Taiwan’s New Year: Welcomed Like Royalty

GoNOMAD’s own Mariel Kennison traveled to Taiwan during one of the busiest, most exciting times of the year; the Chinese New Year. Read her account of her nine-day experience exploring this incredibly vibrant country!

The lantern festival in Miaoli, Taiwan. Photo by Mariel Kennison.

As much as I was excited for my trip to Taiwan, I was also pretty nervous. Not only was it my first time traveling to Asia, but I did not speak one word of Mandarin or any form of Chinese, for that matter. I had never been to a country where I couldn’t at least get by in the native language, making this trip in February 2011 my most gutsy and potentially, my biggest disaster.

All of my fears and doubts immediately dissolved when I set foot on the island, however. In no time at all I felt like I had lived there for years and was being treated like a true local. The people were so friendly and genuinely happy it was a complete shock, especially for an American like myself.

Now, I love America, but in very few large cities could you visit and be treated like royalty when you are so clearly a foreigner. Even the most elderly Taiwanese citizens were turned into giddy children when they saw us disembark our tour bus and whip out our cameras.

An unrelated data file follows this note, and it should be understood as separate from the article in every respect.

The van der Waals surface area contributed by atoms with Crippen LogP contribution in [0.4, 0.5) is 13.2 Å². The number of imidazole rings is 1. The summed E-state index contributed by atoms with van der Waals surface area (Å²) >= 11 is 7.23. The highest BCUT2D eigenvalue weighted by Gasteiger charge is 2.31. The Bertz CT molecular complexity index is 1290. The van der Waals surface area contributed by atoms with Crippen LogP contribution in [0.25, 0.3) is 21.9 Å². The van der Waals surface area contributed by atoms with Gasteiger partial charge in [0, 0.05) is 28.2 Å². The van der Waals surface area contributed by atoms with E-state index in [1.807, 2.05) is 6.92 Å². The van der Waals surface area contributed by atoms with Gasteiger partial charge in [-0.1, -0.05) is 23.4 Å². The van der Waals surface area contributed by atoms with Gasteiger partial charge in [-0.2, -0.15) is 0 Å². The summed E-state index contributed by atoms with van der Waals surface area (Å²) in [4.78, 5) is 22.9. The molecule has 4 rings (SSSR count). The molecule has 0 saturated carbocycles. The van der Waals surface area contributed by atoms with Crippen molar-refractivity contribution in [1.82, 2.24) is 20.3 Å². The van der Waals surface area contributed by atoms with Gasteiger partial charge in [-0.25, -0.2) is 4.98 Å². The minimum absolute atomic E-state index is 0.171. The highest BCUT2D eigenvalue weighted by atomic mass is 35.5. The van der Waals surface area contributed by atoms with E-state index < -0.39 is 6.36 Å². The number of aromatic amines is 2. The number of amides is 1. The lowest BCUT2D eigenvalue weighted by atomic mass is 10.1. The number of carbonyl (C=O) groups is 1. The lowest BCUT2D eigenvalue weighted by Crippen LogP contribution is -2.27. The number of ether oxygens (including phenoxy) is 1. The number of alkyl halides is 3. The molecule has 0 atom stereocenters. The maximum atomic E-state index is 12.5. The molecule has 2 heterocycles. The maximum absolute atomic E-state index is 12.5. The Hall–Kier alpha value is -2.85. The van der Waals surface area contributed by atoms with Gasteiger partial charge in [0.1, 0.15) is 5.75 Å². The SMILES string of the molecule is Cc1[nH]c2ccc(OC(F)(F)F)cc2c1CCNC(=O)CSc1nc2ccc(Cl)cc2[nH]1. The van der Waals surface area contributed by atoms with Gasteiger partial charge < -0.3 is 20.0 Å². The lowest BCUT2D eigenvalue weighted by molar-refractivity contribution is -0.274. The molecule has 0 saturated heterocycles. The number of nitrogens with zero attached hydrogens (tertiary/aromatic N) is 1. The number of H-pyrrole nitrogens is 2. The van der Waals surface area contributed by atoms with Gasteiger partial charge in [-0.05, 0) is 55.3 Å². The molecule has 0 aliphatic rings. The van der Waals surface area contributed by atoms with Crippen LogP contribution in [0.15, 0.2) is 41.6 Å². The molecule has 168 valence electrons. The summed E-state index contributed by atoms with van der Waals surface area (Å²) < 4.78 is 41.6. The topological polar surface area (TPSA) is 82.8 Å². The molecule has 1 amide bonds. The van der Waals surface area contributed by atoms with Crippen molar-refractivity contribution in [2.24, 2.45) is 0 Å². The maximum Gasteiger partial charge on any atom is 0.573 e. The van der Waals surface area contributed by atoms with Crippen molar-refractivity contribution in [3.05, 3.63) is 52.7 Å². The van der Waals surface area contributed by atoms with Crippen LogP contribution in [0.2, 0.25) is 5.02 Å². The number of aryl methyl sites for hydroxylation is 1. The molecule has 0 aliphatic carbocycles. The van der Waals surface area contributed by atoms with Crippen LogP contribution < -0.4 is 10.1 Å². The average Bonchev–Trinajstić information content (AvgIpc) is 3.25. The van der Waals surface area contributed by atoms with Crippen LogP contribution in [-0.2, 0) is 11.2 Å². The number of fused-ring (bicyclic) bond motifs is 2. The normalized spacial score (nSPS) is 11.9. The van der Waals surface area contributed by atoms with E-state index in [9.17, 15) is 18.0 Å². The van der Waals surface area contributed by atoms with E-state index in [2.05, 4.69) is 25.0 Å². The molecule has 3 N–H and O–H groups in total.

Their economy is flourishing but they do not receive many Western tourists; they were overjoyed to be witness to such an event. It was a truly amazing feeling to be welcomed this way into a country so far from home and though we were all exhausted most of the time, it was hard not to emulate the infectious happiness of everyone around us.

Despite there being 23 million people packed into an island country roughly the size of the state of Massachusetts, there seemed not to be a rude bone in anyone’s body. The fact that most everyone practices either Buddhism, Confucianism, or Taoism shows in the way they live their lives every day; no one shoved or pushed me out of the way, not even along the crowded streets of the incredibly popular night markets.

Even though not many people could speak English and I had only learned how to say hello and thank you from my tour guide, they were all willing to help me in any way they knew how. Their devotion to kindness, generosity, and spirituality was inspiring and remarkable, especially considering the brutal history the country endured for centuries. After being ruled by China and Japan for so long, I would not have blamed the Taiwanese for being resentful or angry people, but their innocent, fun-loving spirit has yet to be restrained.

Taiwan’s New Year: Welcomed Like Royalty